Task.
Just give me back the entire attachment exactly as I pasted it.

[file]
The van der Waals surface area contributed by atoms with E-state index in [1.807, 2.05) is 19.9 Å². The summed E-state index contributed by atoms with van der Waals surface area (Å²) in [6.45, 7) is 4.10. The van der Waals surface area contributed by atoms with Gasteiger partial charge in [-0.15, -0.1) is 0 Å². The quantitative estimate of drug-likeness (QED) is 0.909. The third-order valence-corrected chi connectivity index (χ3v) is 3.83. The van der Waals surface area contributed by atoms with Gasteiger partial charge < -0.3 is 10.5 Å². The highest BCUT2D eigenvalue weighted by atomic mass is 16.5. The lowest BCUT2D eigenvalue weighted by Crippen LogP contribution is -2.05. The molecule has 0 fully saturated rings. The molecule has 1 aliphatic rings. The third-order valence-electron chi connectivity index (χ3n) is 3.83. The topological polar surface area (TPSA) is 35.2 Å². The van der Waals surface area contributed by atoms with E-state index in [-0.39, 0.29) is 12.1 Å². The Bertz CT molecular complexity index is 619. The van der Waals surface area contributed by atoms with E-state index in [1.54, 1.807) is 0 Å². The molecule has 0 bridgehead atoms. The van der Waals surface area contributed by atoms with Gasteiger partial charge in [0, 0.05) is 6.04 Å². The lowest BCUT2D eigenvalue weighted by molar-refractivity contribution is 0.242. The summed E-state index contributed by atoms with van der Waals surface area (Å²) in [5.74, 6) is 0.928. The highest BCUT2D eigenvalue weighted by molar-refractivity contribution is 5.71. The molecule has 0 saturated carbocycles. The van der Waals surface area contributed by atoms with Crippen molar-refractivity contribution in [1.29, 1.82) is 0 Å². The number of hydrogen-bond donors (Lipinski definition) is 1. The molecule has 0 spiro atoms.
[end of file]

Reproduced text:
The van der Waals surface area contributed by atoms with E-state index in [1.807, 2.05) is 19.9 Å². The summed E-state index contributed by atoms with van der Waals surface area (Å²) in [6.45, 7) is 4.10. The van der Waals surface area contributed by atoms with Gasteiger partial charge in [-0.15, -0.1) is 0 Å². The quantitative estimate of drug-likeness (QED) is 0.909. The third-order valence-corrected chi connectivity index (χ3v) is 3.83. The van der Waals surface area contributed by atoms with Gasteiger partial charge < -0.3 is 10.5 Å². The highest BCUT2D eigenvalue weighted by atomic mass is 16.5. The lowest BCUT2D eigenvalue weighted by Crippen LogP contribution is -2.05. The molecule has 0 fully saturated rings. The molecule has 1 aliphatic rings. The third-order valence-electron chi connectivity index (χ3n) is 3.83. The topological polar surface area (TPSA) is 35.2 Å². The van der Waals surface area contributed by atoms with E-state index in [-0.39, 0.29) is 12.1 Å². The Bertz CT molecular complexity index is 619. The van der Waals surface area contributed by atoms with E-state index in [1.54, 1.807) is 0 Å². The molecule has 0 bridgehead atoms. The van der Waals surface area contributed by atoms with Gasteiger partial charge in [0, 0.05) is 6.04 Å². The lowest BCUT2D eigenvalue weighted by molar-refractivity contribution is 0.242. The summed E-state index contributed by atoms with van der Waals surface area (Å²) in [5.74, 6) is 0.928. The highest BCUT2D eigenvalue weighted by molar-refractivity contribution is 5.71. The molecule has 0 saturated carbocycles. The van der Waals surface area contributed by atoms with Crippen molar-refractivity contribution in [1.29, 1.82) is 0 Å². The number of hydrogen-bond donors (Lipinski definition) is 1. The molecule has 0 spiro atoms.